The importance of this topic is also reflected in the United Nations Sustainable Development Goals (SDGs), which are discussed later. SDG 12 covers responsible consumption and production, and its sub-clause 12.5 specifically targets the substantial reduction of waste generation through prevention, reduction, recycling and reuse.

We specifically see single-use plastics as an issue that is fast rising in importance. This is witnessed by the growing amount of shareholder proposals that focus on this issue, such as the shareholder proposal at McDonalds in 2018 to phase out plastic straws. This risk is acknowledged by a growing number of investors, many of whom (including Robeco) have joined the Plastic Solutions Investor Alliance collaborative engagement group.

A number of companies in the food industry are already taking action on plastic reduction. However, plastic waste is not just a risk for companies: innovation, and thinking about replacing plastic, can also bring opportunities. Packaging companies focussing on the development of high-quality paper straws are an example of this.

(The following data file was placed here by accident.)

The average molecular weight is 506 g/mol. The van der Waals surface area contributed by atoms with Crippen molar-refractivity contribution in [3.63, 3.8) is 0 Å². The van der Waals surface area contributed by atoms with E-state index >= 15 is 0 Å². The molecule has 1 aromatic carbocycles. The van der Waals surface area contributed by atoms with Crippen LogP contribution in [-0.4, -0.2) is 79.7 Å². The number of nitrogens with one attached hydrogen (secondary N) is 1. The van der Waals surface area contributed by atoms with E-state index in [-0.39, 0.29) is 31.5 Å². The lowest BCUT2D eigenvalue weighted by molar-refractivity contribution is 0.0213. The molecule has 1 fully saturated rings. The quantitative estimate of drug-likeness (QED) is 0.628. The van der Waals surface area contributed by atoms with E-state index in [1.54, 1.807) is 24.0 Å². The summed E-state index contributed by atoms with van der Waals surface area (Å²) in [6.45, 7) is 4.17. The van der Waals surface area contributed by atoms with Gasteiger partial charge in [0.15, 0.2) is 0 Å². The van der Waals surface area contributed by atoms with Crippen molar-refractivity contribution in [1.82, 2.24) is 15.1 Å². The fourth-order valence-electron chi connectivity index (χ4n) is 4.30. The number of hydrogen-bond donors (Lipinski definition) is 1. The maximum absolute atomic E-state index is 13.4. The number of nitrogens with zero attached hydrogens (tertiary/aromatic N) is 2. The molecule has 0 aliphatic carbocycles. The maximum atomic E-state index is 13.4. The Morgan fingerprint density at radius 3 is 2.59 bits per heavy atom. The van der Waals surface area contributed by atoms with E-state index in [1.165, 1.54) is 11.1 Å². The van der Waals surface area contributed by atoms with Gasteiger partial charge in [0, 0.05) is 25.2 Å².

The plastic waste problem, including the ocean littering that creates a plastic soup is growing, leading to increasing consumer awareness and regulatory pressure. This also contributes to the expected rapid growth in the reduction of single-use plastic in the engagement efforts of investors. This engagement can focus on companies that use single-use plastic packaging, with the aim of stimulating the transition to recyclable, reusable and/or compostable packaging. Key sectors with whom to discuss this topic are the food and beverage sector and the packaging industry.